FDA News

FDA issues warning letters to breast implant manufacturers

The FDA issued warning letters to two breast implant manufacturers the agency contends have failed to comply with regulatory requirements.

The agency sent a letter to Allergan citing the company for failure to comply with requirements to conduct post-approval studies to assess the long-term safety and risks of two types of implants the company voluntarily recalled last year due to concerns about elevated risk for breast implant-associated anaplastic large cell lymphoma.

The FDA also sent a warning letter to Ideal Implant Inc., citing the company for failure to comply with manufacturing practice requirements and adverse event reporting requirements following an inspection performed earlier this year.

Allergan warning letter

Manufacturers of approved silicone gel-filled breast implants are required to conduct post-approval studies that provide additional insights into the long-term effectiveness and safety of their products that premarket clinical trials were not designed to yield.

Even in cases when a breast implant has been voluntarily recalled, manufacturers typically must comply with post-approval requirements to ensure long-term outcomes assessments for patients already implanted with these devices, according to the FDA.

In its letter, the FDA noted serious deficiencies in Allergan’s post-approval study to evaluate its Natrelle Silicone Gel-Filled Breast Implants and its Natrelle 410 Highly Cohesive Anatomically Shaped Silicone-Filled Breast Implants.

Binita Ashar, MD
Binita Ashar

“The FDA imposes post-approval requirements because they are an important tool for ensuring the safety and effectiveness of the medical devices we regulate,” Binita Ashar, MD, director of the Office of Surgical and Infection Control Devices in the FDA’s Center for Devices and Radiological Health, said in a press release. “The agency has been diligently tracking post-approval studies as part of our ongoing efforts to evaluate, understand and provide updates to the public on breast implant safety and risks.

“Post-approval studies are especially important to inform our understanding of the long-term potential risks associated with Allergan’s implants, including the models that have since been recalled from the market due to increased risk [for] breast implant-associated anaplastic large cell lymphoma,” Ashar added. “The manufacturer’s low recruitment and low follow-up rates for these devices is unacceptable. The FDA will continue to hold manufacturers accountable if they fail to fulfill their obligations.”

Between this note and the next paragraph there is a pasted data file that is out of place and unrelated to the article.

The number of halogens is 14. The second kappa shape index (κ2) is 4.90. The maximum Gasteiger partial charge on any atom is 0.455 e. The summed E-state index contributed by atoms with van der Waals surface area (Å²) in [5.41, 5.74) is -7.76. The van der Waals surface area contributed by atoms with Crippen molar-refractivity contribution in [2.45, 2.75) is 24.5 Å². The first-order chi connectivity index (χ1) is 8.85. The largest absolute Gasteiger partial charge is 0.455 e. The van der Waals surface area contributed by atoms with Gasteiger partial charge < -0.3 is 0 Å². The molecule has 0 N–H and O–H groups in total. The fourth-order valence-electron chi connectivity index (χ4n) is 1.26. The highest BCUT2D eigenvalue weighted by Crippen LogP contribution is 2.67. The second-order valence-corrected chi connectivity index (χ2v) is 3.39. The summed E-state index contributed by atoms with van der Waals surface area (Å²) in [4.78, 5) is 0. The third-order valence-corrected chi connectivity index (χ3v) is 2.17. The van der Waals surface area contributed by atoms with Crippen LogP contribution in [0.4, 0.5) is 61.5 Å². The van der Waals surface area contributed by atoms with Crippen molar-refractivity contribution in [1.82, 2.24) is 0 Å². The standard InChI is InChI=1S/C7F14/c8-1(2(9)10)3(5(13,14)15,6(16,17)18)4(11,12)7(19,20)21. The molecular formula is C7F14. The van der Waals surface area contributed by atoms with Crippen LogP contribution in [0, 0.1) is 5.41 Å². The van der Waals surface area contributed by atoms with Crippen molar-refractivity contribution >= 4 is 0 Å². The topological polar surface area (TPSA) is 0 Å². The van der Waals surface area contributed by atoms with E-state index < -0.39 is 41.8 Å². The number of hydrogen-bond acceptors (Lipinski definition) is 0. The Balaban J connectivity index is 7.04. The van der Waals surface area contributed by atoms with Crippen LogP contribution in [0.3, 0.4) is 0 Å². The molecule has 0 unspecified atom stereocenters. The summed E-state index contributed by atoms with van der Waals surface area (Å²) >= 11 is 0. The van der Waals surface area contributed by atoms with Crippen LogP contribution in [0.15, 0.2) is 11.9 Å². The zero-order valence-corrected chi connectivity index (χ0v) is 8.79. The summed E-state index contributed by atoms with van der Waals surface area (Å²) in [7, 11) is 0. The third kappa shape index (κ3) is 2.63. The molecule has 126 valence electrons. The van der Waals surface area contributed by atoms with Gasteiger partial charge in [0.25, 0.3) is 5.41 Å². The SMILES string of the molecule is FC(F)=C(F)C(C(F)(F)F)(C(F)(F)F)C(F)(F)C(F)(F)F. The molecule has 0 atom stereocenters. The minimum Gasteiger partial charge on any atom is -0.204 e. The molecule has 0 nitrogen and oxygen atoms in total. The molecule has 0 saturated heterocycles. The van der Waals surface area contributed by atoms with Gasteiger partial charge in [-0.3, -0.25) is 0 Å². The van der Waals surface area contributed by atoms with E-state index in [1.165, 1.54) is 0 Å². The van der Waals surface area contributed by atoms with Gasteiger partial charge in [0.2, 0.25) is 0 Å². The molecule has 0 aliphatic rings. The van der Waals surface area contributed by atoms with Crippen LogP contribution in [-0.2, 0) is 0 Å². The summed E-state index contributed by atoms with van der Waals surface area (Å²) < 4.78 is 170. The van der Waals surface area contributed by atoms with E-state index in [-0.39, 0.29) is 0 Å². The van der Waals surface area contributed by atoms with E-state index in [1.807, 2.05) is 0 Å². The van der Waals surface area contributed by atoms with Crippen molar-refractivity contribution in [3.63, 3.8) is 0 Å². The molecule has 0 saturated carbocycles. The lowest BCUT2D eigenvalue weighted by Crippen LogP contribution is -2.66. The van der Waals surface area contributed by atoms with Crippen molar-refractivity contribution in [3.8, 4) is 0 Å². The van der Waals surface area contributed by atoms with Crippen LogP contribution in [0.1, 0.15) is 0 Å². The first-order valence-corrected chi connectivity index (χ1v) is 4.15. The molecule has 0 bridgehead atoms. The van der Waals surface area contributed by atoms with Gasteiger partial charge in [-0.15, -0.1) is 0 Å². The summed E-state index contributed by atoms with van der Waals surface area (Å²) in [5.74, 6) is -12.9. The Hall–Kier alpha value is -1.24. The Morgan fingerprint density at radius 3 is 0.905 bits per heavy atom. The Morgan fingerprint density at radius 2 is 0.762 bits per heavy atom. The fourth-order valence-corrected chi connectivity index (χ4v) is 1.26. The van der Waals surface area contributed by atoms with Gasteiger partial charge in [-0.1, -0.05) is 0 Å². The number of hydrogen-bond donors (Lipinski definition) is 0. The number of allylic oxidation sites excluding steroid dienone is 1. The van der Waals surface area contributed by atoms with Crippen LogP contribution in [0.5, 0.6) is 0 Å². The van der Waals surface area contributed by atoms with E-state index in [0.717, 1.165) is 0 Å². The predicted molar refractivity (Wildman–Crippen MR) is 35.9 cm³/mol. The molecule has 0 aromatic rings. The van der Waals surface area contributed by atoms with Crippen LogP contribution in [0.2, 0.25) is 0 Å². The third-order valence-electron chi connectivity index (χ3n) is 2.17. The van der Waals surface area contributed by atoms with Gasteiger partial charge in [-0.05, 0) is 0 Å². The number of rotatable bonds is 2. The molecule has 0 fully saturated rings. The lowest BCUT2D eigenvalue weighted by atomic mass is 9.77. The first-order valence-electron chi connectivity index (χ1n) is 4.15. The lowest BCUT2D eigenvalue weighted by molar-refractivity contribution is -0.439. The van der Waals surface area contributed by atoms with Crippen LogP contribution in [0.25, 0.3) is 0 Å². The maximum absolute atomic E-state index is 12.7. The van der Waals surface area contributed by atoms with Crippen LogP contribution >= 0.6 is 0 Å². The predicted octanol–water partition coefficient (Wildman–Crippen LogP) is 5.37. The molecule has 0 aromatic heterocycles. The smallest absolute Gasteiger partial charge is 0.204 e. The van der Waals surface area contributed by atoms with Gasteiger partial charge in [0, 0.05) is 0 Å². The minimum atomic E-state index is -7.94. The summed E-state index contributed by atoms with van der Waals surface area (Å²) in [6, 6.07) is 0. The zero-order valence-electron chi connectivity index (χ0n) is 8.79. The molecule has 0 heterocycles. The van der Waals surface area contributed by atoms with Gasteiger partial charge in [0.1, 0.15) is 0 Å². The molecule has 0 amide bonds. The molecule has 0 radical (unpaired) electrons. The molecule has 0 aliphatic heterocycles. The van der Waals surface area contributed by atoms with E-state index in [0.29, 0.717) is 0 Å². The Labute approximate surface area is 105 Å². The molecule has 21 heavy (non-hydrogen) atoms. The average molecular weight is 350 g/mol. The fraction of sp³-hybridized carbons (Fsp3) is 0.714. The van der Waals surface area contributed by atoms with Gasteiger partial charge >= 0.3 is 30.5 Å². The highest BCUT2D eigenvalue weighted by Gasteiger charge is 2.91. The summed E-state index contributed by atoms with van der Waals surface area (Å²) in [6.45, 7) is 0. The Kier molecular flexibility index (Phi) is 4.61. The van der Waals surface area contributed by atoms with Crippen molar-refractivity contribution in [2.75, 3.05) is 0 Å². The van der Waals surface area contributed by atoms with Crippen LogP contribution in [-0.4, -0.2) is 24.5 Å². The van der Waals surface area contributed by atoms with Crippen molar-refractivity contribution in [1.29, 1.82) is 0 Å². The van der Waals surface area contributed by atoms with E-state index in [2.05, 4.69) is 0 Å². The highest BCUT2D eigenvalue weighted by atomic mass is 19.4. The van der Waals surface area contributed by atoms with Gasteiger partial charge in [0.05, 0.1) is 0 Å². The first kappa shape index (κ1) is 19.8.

The FDA requested a response from Allergan within 15 business days and asked the company to provide details about how it will correct the violations.

In response to a request from the FDA, Allergan last summer recalled specific models of its Biocell textured breast implant products due to a potential risk for breast implant-associated anaplastic large cell lymphoma (BIA-ALCL).

An FDA analysis showed the risk for BIA-ALCL with Allergan Biocell textured implants is about six times greater than the risk with textured implants from other manufacturers marketing their products in the United States.

Textured implants are less commonly used in the United States than other countries, and macro-textured implants — the type manufactured by Allergan — account for less than 5% of all breast implants sold in the United States.

FDA has encouraged reporting of all BIA-ALCL cases, and it has monitored reports in scientific literature and databases, including external patient registries.

As of last summer, the FDA reported 573 unique cases of BIA-ALCL and 33 patient deaths worldwide.

The majority (83%; n = 481) of identified BIA-ALCL cases had been attributed to Allergan implants, according to the FDA. The manufacturer of the implant in place at the time of BIA-ALCL diagnosis had been identified for 13 of the 33 patients who died. In 12 of those 13 cases, patients were confirmed to have had an Allergan breast implant, according to the FDA.

Ideal Implant warning letter

Manufacturers of approved silicone gel-filled breast implants also must adhere to quality system regulations, including compliance with “applicable current good manufacturing practice requirements,” according to the FDA.

They also must report certain device-related adverse events and product problems under terms of the Medical Device Reporting regulation.

"Quality system inspections are a way for the FDA to determine if a manufacturer’s activities and procedures, conducted during and after the manufacturing of a device, comply with applicable regulations,” Ashar said. “When these regulations are followed, it results in safer products for patients.

During an inspection of the Ideal Implant facility in January and February, FDA inspectors observed potential violations of the Federal Food, Drug and Cosmetic Act.

The warning letter cited failure to maintain proper files for device complaints the manufacturer received from customers, failure to establish and maintain appropriate procedures for implementing corrective and preventive actions, and failure to establish and maintain adequate criteria for testing finished devices.

FDA inspectors also determined products were misbranded because the company failed to provide timely reports to the FDA of device malfunctions that could result in death or serious injury.

Ideal Implant responded to the list of observations inspectors provided to the company but most corrective actions it took were not adequate, Ashar said.

“To protect patients, the company should now take additional action to make sure these issues are properly addressed,” Ashar said. “Addressing quality system and medical device reporting violations helps ensure patient safety, which is our top priority.”

The FDA requested a response from Ideal Implant within 15 business days about how the company will correct the violations.